Imagine roaming the secret rooms of the Vatican’s empty halls and having the Sistine Chapel all to yourself during the bustling Summer months in Rome, Italy! At least that’s how it feels with only about a dozen people touring the entire place, it beats being surrounded by 17,000-25,000 visitors a day, wouldn’t you say?

This once in a lifetime experience was made possible through Viator back in 2016. We spent almost a month in Europe and did not want to deal with huge crowds during the Summer time.

Through Viator, the cost was $350 per person in the Summer of 2016 for this private small group tour. We wanted to see the best of the Vatican and Sistine Chapel in the most convenient and comfortable way possible. It was an exclusive tour only available through Viator at the time.

Since then, the price has increased to over $3,500 per person for a similar tour. But don’t panic, you don’t have to pay that price. Here is the direct tour guide company we used that is no longer on Viator. By booking directly with City Wonders, you can get their best pricing, currently $437.42 per person as of April 2020.

We loved all the space we had to roam through these monuments and take as many pictures and videos as we pleased! (Rules may have changed since 2016, be sure to check with your tour guide) Note that there are several different types of “VIP” experiences. Make sure you know what experience you are getting.

Travoodie Queen


  • PRIVATE TOUR NAME: Private Extended Vatican Museums, Sistine Chapel, & St. Peter’s Basilica Tour with Special Access Areas by City Wonders.
  • PRICE: Current price is $437.42pp as of April 2020
  • TYPE: Small group of less than 12 people
  • TOUR TIME: 4 Hours


  • No Wait Access into the Vatican Museums  
  • Vatican Museums entrance ticket and reservation fee
  • Access to the Sistine Chapel
  • Skip the Line entrance into St. Peter’s Basilica
  • Headsets for groups of five or more, so you can always hear your guide
  • Private, dedicated English-speaking tour guide


  • Vatican Museums
  • Sistine Chapel
  • Bramante Staircase (Normally closed to the public)
  • Pinacoteca (Vatican Art Gallery)
  • Etruscan Museum
  • Raphael Rooms
  • Gallery of Tapestries
  • Gallery of Maps
  • St. Peter’s Basilica
  • St. Peter’s Square

HOT TIP: If you book directly with City Wonders for any of their fabulous tours, you can receive an additional 5% off by subscribing through their pop-up email list. I saw it pop up when their site sensed I was about to leave it.

Travoodie Queen

How is this private tour possible?

This truly private tour is possible after hours at closing time for the general public. Right at 5pm, the Vatican security manages the general traffic to exit the museums. It was really interesting to see the look on people’s faces as they wondered why our group got to stay. After meeting at a designated spot outside of the Vatican entrance at 4:30 pm, our first stop was the Sistine Chapel.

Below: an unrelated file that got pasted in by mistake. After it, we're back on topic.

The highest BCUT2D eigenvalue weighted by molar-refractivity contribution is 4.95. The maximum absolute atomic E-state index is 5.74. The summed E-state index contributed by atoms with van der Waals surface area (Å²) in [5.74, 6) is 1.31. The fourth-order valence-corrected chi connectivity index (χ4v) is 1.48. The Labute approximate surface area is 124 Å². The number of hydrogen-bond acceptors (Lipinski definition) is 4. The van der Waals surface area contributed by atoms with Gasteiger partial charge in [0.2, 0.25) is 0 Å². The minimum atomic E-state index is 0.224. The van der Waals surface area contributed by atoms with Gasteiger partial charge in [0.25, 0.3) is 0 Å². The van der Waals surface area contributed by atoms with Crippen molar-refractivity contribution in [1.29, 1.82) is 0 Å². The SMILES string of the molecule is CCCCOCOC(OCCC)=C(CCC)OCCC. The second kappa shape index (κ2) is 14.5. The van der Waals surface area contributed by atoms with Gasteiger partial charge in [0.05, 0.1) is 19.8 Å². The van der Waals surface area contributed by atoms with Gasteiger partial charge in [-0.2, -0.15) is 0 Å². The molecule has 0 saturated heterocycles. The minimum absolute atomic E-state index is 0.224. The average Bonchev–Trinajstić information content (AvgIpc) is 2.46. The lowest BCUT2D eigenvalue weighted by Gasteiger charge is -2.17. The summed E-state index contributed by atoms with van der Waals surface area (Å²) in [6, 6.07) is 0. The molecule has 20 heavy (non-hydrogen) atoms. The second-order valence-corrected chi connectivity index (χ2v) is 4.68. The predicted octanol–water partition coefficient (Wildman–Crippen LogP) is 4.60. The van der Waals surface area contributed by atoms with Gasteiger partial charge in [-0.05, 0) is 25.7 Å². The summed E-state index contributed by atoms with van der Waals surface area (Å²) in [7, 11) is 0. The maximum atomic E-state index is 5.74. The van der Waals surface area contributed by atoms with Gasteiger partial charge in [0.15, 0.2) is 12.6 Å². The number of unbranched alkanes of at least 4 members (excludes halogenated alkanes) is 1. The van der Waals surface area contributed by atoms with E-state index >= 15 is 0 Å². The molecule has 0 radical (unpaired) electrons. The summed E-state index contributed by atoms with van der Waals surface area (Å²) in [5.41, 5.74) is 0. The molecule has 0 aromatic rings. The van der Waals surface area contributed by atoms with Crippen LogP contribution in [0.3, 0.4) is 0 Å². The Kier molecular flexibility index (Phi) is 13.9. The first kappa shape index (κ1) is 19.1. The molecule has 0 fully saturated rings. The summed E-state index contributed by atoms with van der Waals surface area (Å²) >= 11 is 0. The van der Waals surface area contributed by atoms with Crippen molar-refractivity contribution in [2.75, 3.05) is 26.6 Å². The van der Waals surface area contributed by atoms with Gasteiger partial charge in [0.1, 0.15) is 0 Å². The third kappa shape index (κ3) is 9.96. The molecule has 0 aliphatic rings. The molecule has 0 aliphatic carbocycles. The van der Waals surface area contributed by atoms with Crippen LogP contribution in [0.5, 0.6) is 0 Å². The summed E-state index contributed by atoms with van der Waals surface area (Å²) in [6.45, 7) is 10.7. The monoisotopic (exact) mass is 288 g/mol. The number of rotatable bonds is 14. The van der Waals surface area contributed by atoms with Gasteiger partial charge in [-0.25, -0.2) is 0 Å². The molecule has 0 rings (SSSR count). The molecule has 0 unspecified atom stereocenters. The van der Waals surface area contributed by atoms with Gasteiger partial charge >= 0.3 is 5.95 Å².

There are private tours you can take before the opening hours or during the day too. The morning tours are much shorter and the day tours will surround you with the general admissions crowd. The evening after hours tour is best for those that want a relaxed and convenient experience. You won’t have to rush in the mornings to get to and through the tour, nor leave the tour for the morning crowd to come in at the 9am opening time.

Alessandra, our lovely tour guide getting us through Vatican security

The Vatican has exclusive contracts with authorized tour operators that provide a level of permissions for the tour guides. Our tour guide was Alessandra and she was highly educated and professional. You’ll find a high percentage of Italian women who have their Master’s degree. Her’s was in history and she was fantastic in discussing the stories behind the artifacts and architecture.

The Vatican Museums

Did you know that all of Vatican City is a UNESCO World Heritage Site? It’s 9 miles large and has 54 museums, WoW!

Check out these empty hallways and rooms on our tour.

Roaming the empty Vatican Halls and Rooms
Roaming the empty Vatican Halls and Rooms
Roaming the empty Vatican Halls and Rooms

Here are 10 Interesting Facts about the Vatican Museum By Kennedy Runo about Italy

1. The Vatican Museums were founded by Pope Julius II in the 16th century.

2. There are a total of 54 museums, with the last ones being the Sistine Chapel with its ceiling decorated by Michelangelo and the Stanze della Segnatura decorated by Raphael.

3. It is said that the Vatican Museums contain the world’s largest collection of art with 9 miles of pieces, which could wrap four and half times around the Vatican walls.

4. The Vatican museuems are a series of 1400 rooms, chapels, and galleries and they constitute former wings of the Vatican Palace.